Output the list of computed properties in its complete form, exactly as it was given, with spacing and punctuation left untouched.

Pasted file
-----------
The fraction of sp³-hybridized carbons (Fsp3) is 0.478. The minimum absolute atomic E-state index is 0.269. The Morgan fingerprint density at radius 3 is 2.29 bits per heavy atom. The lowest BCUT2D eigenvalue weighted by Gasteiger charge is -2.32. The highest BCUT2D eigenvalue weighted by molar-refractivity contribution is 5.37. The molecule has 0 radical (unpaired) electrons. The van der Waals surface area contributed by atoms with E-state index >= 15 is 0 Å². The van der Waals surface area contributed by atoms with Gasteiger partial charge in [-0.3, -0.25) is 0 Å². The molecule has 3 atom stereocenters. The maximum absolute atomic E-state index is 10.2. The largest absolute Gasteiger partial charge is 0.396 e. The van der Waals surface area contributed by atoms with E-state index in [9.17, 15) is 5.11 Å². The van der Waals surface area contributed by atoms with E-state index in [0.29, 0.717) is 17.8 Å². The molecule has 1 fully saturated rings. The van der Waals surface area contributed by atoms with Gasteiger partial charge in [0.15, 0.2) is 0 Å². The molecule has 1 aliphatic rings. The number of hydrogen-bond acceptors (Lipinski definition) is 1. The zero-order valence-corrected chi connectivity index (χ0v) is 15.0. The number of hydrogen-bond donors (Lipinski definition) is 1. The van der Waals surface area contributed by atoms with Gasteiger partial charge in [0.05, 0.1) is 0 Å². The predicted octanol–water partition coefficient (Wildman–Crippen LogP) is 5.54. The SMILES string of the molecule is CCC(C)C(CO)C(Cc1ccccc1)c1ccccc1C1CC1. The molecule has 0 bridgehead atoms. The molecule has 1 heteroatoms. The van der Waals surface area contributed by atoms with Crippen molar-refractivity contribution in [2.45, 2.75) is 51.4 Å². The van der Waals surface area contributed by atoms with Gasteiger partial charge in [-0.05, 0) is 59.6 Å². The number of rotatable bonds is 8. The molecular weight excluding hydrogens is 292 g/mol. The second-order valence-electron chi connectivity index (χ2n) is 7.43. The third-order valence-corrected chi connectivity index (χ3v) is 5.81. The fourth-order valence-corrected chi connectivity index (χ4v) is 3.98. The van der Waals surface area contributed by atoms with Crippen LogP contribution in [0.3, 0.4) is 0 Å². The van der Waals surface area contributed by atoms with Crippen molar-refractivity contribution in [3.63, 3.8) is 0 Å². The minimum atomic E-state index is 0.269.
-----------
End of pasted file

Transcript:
The fraction of sp³-hybridized carbons (Fsp3) is 0.478. The minimum absolute atomic E-state index is 0.269. The Morgan fingerprint density at radius 3 is 2.29 bits per heavy atom. The lowest BCUT2D eigenvalue weighted by Gasteiger charge is -2.32. The highest BCUT2D eigenvalue weighted by molar-refractivity contribution is 5.37. The molecule has 0 radical (unpaired) electrons. The van der Waals surface area contributed by atoms with E-state index >= 15 is 0 Å². The van der Waals surface area contributed by atoms with Gasteiger partial charge in [-0.3, -0.25) is 0 Å². The molecule has 3 atom stereocenters. The maximum absolute atomic E-state index is 10.2. The largest absolute Gasteiger partial charge is 0.396 e. The van der Waals surface area contributed by atoms with E-state index in [9.17, 15) is 5.11 Å². The van der Waals surface area contributed by atoms with E-state index in [0.29, 0.717) is 17.8 Å². The molecule has 1 fully saturated rings. The van der Waals surface area contributed by atoms with Gasteiger partial charge in [0.15, 0.2) is 0 Å². The molecule has 1 aliphatic rings. The number of hydrogen-bond acceptors (Lipinski definition) is 1. The zero-order valence-corrected chi connectivity index (χ0v) is 15.0. The number of hydrogen-bond donors (Lipinski definition) is 1. The van der Waals surface area contributed by atoms with Gasteiger partial charge in [0.05, 0.1) is 0 Å². The predicted octanol–water partition coefficient (Wildman–Crippen LogP) is 5.54. The SMILES string of the molecule is CCC(C)C(CO)C(Cc1ccccc1)c1ccccc1C1CC1. The molecule has 0 bridgehead atoms. The molecule has 1 heteroatoms. The van der Waals surface area contributed by atoms with Crippen molar-refractivity contribution in [2.45, 2.75) is 51.4 Å². The van der Waals surface area contributed by atoms with Gasteiger partial charge in [-0.05, 0) is 59.6 Å². The number of rotatable bonds is 8. The molecular weight excluding hydrogens is 292 g/mol. The second-order valence-electron chi connectivity index (χ2n) is 7.43. The third-order valence-corrected chi connectivity index (χ3v) is 5.81. The fourth-order valence-corrected chi connectivity index (χ4v) is 3.98. The van der Waals surface area contributed by atoms with Crippen LogP contribution in [0.3, 0.4) is 0 Å². The van der Waals surface area contributed by atoms with Crippen molar-refractivity contribution in [3.63, 3.8) is 0 Å². The minimum atomic E-state index is 0.269.